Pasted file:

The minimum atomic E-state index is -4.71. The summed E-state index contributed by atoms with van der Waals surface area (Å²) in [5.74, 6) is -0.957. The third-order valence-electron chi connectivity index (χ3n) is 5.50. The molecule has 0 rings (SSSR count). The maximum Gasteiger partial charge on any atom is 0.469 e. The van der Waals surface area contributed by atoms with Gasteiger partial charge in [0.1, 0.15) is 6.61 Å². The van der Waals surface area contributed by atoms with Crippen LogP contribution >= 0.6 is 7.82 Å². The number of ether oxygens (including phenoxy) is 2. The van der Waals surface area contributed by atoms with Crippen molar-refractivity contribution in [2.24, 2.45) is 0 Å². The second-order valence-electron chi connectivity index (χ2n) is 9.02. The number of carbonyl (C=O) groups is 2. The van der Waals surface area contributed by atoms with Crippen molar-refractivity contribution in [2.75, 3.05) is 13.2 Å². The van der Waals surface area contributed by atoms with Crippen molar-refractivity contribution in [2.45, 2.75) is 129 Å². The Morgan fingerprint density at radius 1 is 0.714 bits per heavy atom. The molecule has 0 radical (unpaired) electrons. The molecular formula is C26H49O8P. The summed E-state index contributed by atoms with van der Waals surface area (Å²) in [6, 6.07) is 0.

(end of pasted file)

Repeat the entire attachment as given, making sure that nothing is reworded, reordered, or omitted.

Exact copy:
The minimum atomic E-state index is -4.71. The summed E-state index contributed by atoms with van der Waals surface area (Å²) in [5.74, 6) is -0.957. The third-order valence-electron chi connectivity index (χ3n) is 5.50. The molecule has 0 rings (SSSR count). The maximum Gasteiger partial charge on any atom is 0.469 e. The van der Waals surface area contributed by atoms with Gasteiger partial charge in [0.1, 0.15) is 6.61 Å². The van der Waals surface area contributed by atoms with Crippen LogP contribution >= 0.6 is 7.82 Å². The number of ether oxygens (including phenoxy) is 2. The van der Waals surface area contributed by atoms with Crippen molar-refractivity contribution in [2.24, 2.45) is 0 Å². The second-order valence-electron chi connectivity index (χ2n) is 9.02. The number of carbonyl (C=O) groups is 2. The van der Waals surface area contributed by atoms with Crippen molar-refractivity contribution in [2.75, 3.05) is 13.2 Å². The van der Waals surface area contributed by atoms with Crippen molar-refractivity contribution in [2.45, 2.75) is 129 Å². The Morgan fingerprint density at radius 1 is 0.714 bits per heavy atom. The molecule has 0 radical (unpaired) electrons. The molecular formula is C26H49O8P. The summed E-state index contributed by atoms with van der Waals surface area (Å²) in [6, 6.07) is 0.